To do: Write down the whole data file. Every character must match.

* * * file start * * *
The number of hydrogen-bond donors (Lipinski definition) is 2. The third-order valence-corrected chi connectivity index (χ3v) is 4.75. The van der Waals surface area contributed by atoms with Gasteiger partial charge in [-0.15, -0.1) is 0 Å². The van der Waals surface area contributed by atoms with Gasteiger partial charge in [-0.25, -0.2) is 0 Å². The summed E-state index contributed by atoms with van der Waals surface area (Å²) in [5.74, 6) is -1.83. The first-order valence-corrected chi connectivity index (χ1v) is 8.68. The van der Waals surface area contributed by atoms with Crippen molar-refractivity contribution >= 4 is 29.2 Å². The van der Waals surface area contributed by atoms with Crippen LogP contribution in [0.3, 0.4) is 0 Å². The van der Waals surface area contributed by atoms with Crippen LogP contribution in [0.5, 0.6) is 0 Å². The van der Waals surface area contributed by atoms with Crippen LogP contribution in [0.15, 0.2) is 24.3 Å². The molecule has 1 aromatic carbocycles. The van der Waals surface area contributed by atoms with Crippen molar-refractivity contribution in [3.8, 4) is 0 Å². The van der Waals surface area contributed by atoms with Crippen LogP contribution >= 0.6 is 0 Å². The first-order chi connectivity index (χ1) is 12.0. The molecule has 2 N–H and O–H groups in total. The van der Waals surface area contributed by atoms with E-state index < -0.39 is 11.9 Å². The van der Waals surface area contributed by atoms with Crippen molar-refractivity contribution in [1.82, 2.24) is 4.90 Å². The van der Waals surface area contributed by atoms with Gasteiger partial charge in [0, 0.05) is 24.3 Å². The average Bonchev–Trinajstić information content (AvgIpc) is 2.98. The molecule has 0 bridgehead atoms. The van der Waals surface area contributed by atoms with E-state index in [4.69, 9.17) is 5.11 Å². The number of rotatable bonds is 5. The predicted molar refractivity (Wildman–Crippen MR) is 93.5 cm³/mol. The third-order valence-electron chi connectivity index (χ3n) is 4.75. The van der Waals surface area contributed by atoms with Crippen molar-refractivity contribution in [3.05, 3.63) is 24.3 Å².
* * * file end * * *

The number of hydrogen-bond donors (Lipinski definition) is 2. The third-order valence-corrected chi connectivity index (χ3v) is 4.75. The van der Waals surface area contributed by atoms with Gasteiger partial charge in [-0.15, -0.1) is 0 Å². The van der Waals surface area contributed by atoms with Gasteiger partial charge in [-0.25, -0.2) is 0 Å². The summed E-state index contributed by atoms with van der Waals surface area (Å²) in [5.74, 6) is -1.83. The first-order valence-corrected chi connectivity index (χ1v) is 8.68. The van der Waals surface area contributed by atoms with Crippen molar-refractivity contribution >= 4 is 29.2 Å². The van der Waals surface area contributed by atoms with Crippen LogP contribution in [0.3, 0.4) is 0 Å². The van der Waals surface area contributed by atoms with Crippen LogP contribution in [0.5, 0.6) is 0 Å². The van der Waals surface area contributed by atoms with Crippen LogP contribution in [0.15, 0.2) is 24.3 Å². The molecule has 1 aromatic carbocycles. The van der Waals surface area contributed by atoms with Crippen molar-refractivity contribution in [3.8, 4) is 0 Å². The van der Waals surface area contributed by atoms with Crippen LogP contribution >= 0.6 is 0 Å². The first-order chi connectivity index (χ1) is 12.0. The molecule has 2 N–H and O–H groups in total. The van der Waals surface area contributed by atoms with E-state index < -0.39 is 11.9 Å². The van der Waals surface area contributed by atoms with Crippen molar-refractivity contribution in [1.82, 2.24) is 4.90 Å². The van der Waals surface area contributed by atoms with Gasteiger partial charge in [0, 0.05) is 24.3 Å². The average Bonchev–Trinajstić information content (AvgIpc) is 2.98. The molecule has 0 bridgehead atoms. The van der Waals surface area contributed by atoms with E-state index in [4.69, 9.17) is 5.11 Å². The number of rotatable bonds is 5. The predicted molar refractivity (Wildman–Crippen MR) is 93.5 cm³/mol. The third-order valence-electron chi connectivity index (χ3n) is 4.75. The van der Waals surface area contributed by atoms with Crippen molar-refractivity contribution in [3.05, 3.63) is 24.3 Å².